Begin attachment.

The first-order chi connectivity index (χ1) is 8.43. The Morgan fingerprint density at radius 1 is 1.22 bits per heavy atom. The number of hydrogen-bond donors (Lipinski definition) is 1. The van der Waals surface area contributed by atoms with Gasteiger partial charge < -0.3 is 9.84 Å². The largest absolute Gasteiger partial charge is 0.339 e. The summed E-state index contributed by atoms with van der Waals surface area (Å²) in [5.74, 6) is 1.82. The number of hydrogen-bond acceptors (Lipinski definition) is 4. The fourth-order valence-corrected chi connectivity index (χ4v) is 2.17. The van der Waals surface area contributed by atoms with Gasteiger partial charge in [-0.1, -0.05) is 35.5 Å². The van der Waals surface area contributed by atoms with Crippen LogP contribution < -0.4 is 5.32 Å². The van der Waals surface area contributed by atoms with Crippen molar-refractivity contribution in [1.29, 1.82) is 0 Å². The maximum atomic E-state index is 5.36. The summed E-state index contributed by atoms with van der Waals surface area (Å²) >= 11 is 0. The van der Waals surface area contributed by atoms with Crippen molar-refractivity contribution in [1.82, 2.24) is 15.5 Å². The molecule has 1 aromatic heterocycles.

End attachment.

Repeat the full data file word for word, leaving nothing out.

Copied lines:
The first-order chi connectivity index (χ1) is 8.43. The Morgan fingerprint density at radius 1 is 1.22 bits per heavy atom. The number of hydrogen-bond donors (Lipinski definition) is 1. The van der Waals surface area contributed by atoms with Gasteiger partial charge < -0.3 is 9.84 Å². The largest absolute Gasteiger partial charge is 0.339 e. The summed E-state index contributed by atoms with van der Waals surface area (Å²) in [5.74, 6) is 1.82. The number of hydrogen-bond acceptors (Lipinski definition) is 4. The fourth-order valence-corrected chi connectivity index (χ4v) is 2.17. The van der Waals surface area contributed by atoms with Gasteiger partial charge in [-0.1, -0.05) is 35.5 Å². The van der Waals surface area contributed by atoms with Crippen LogP contribution < -0.4 is 5.32 Å². The van der Waals surface area contributed by atoms with Crippen molar-refractivity contribution in [1.29, 1.82) is 0 Å². The maximum atomic E-state index is 5.36. The summed E-state index contributed by atoms with van der Waals surface area (Å²) >= 11 is 0. The van der Waals surface area contributed by atoms with Crippen molar-refractivity contribution in [1.82, 2.24) is 15.5 Å². The molecule has 1 aromatic heterocycles.